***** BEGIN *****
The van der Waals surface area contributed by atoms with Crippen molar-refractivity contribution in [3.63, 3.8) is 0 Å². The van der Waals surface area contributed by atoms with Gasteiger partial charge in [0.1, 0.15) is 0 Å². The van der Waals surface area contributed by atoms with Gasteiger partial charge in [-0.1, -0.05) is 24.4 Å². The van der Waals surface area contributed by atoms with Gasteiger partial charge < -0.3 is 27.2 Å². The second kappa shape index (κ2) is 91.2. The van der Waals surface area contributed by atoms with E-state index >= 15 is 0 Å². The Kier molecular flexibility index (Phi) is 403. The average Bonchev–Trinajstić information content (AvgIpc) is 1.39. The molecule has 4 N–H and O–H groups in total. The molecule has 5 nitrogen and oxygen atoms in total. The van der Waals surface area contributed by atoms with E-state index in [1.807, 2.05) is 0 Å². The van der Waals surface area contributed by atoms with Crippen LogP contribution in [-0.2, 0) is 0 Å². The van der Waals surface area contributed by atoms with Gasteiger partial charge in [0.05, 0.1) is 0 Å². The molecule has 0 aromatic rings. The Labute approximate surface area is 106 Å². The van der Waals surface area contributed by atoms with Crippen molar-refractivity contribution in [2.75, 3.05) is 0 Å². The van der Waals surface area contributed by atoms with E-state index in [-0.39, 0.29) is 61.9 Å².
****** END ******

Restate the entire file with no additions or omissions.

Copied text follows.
The van der Waals surface area contributed by atoms with Crippen molar-refractivity contribution in [3.63, 3.8) is 0 Å². The van der Waals surface area contributed by atoms with Gasteiger partial charge in [0.1, 0.15) is 0 Å². The van der Waals surface area contributed by atoms with Gasteiger partial charge in [-0.1, -0.05) is 24.4 Å². The van der Waals surface area contributed by atoms with Gasteiger partial charge < -0.3 is 27.2 Å². The second kappa shape index (κ2) is 91.2. The van der Waals surface area contributed by atoms with E-state index >= 15 is 0 Å². The Kier molecular flexibility index (Phi) is 403. The average Bonchev–Trinajstić information content (AvgIpc) is 1.39. The molecule has 4 N–H and O–H groups in total. The molecule has 5 nitrogen and oxygen atoms in total. The van der Waals surface area contributed by atoms with E-state index in [1.807, 2.05) is 0 Å². The van der Waals surface area contributed by atoms with Crippen LogP contribution in [-0.2, 0) is 0 Å². The van der Waals surface area contributed by atoms with Gasteiger partial charge in [0.05, 0.1) is 0 Å². The molecule has 0 aromatic rings. The Labute approximate surface area is 106 Å². The van der Waals surface area contributed by atoms with Crippen molar-refractivity contribution in [2.75, 3.05) is 0 Å². The van der Waals surface area contributed by atoms with E-state index in [-0.39, 0.29) is 61.9 Å².